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Picking The Ravens Two Starting Cornerbacks

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Only a couple of short yeas ago, the cornerback position on the Baltimore Ravens was considered the team's weakest link. Although they had Haloti Ngata, Terrell Suggs and Ray Lewis in front and Ed Reed behind them, the corners were still targeted and beaten by opposing quarterbacks, thoroughly frustrating coaches and fans alike.

That all seemed to change in 2011, as the Ravens used their first-round draft pick to select Colorado CB Jimmy Smith. Smith did not play a ton in 2011 but his time seemed to increase as the year progressed. However, the other two main cornerbacks, Lardarius Webb and Cary Williams, stepped it up big time and shut down opposing receivers.

Webb raised his level of play to the point that many Ravens fans were upset he was given a Pro Bowl invitation. Not a single passing touchdown was put on the board all season by the players he was covering and he led the team in interceptions, highlighted by a pick-six against the New York Jets and a sweet, athletic interception of New England Patriots QB Tom Brady in the AFC Championship Game.

Cary Williams came into his own in 2011, after previously languishing as a reserve. Williams size (6'1") had him matching up against the bigger receivers and he played well in tough situations. Recovering from an injury this off-season, Williams has not gotten the practice reps but should be ready when Training Camp opens in less than a month.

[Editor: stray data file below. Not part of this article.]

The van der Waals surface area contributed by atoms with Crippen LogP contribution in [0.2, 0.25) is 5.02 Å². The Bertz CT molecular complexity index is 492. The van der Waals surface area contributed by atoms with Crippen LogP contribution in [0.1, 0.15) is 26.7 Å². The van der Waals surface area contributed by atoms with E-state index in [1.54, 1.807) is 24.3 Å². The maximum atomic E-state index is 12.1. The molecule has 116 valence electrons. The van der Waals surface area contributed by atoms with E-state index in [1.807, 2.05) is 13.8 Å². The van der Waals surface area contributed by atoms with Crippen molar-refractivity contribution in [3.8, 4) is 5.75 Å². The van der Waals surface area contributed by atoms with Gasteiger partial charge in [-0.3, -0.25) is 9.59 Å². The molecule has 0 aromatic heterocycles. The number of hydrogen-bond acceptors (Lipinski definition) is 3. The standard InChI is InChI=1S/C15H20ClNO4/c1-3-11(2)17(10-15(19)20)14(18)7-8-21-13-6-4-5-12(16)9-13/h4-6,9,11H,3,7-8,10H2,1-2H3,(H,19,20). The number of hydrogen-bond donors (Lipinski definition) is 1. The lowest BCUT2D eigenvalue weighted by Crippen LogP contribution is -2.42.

In the meantime, second year pro Jimmy Smith seems poised to stake a claim to the starting position in 2012 opposite Webb. Smith now has his first full off-season as there was the NFL Lockout last year. Smith has the unique combination of size (6'2") and speed, showing flashes of it last year, highlighted by an acrobatic interception and long return against the Patriots in the Ravens losing effort in that same AFC Championship Game.

Which two of these three end up on the field at the first snap of the 2012 regular season appears to be virtually irrelevant. The NFL is a passing league and all three defensive backs figure to get plenty of playing time. In addition to Webb, Williams and Smith, the team has a plethora of other options at defensive back and what was once a significant concern is now as deep a unit as there is in the league.

Check out two other related stories on this topic by John Eisenberg at CSN Baltimore and NFL.com.